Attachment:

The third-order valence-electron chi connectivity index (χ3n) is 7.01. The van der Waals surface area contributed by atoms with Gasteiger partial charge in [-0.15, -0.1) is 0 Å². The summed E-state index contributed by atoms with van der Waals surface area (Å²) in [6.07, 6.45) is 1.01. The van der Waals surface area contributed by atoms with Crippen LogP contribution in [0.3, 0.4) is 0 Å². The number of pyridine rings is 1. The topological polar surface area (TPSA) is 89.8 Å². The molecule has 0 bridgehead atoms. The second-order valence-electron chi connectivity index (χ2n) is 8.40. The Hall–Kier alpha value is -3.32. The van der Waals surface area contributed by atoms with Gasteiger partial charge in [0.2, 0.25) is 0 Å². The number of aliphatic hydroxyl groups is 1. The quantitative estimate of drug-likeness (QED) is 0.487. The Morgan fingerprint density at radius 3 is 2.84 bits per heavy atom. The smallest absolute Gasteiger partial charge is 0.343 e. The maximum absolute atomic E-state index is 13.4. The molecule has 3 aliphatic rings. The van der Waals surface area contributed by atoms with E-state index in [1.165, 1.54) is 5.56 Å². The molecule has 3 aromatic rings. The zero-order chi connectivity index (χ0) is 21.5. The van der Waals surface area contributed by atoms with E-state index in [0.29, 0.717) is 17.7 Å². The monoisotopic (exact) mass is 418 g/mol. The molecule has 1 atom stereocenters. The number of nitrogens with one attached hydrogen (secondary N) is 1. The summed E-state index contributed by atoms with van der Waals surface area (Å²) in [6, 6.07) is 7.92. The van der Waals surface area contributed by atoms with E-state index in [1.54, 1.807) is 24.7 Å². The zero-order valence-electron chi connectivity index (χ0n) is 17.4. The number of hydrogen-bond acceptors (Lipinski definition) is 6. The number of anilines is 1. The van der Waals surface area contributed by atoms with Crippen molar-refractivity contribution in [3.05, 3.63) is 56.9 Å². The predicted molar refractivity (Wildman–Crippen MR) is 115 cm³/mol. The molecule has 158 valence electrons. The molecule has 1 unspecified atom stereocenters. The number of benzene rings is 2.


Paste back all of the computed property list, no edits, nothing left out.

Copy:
The third-order valence-electron chi connectivity index (χ3n) is 7.01. The van der Waals surface area contributed by atoms with Gasteiger partial charge in [-0.15, -0.1) is 0 Å². The summed E-state index contributed by atoms with van der Waals surface area (Å²) in [6.07, 6.45) is 1.01. The van der Waals surface area contributed by atoms with Crippen LogP contribution in [0.3, 0.4) is 0 Å². The number of pyridine rings is 1. The topological polar surface area (TPSA) is 89.8 Å². The molecule has 0 bridgehead atoms. The second-order valence-electron chi connectivity index (χ2n) is 8.40. The Hall–Kier alpha value is -3.32. The van der Waals surface area contributed by atoms with Gasteiger partial charge in [0.2, 0.25) is 0 Å². The number of aliphatic hydroxyl groups is 1. The quantitative estimate of drug-likeness (QED) is 0.487. The Morgan fingerprint density at radius 3 is 2.84 bits per heavy atom. The smallest absolute Gasteiger partial charge is 0.343 e. The maximum absolute atomic E-state index is 13.4. The molecule has 3 aliphatic rings. The van der Waals surface area contributed by atoms with E-state index in [1.165, 1.54) is 5.56 Å². The molecule has 3 aromatic rings. The zero-order chi connectivity index (χ0) is 21.5. The van der Waals surface area contributed by atoms with E-state index in [0.29, 0.717) is 17.7 Å². The monoisotopic (exact) mass is 418 g/mol. The molecule has 1 atom stereocenters. The number of nitrogens with one attached hydrogen (secondary N) is 1. The summed E-state index contributed by atoms with van der Waals surface area (Å²) in [6, 6.07) is 7.92. The van der Waals surface area contributed by atoms with E-state index in [1.54, 1.807) is 24.7 Å². The zero-order valence-electron chi connectivity index (χ0n) is 17.4. The number of hydrogen-bond acceptors (Lipinski definition) is 6. The number of anilines is 1. The van der Waals surface area contributed by atoms with Crippen molar-refractivity contribution in [3.05, 3.63) is 56.9 Å². The predicted molar refractivity (Wildman–Crippen MR) is 115 cm³/mol. The molecule has 158 valence electrons. The molecule has 1 unspecified atom stereocenters. The number of benzene rings is 2.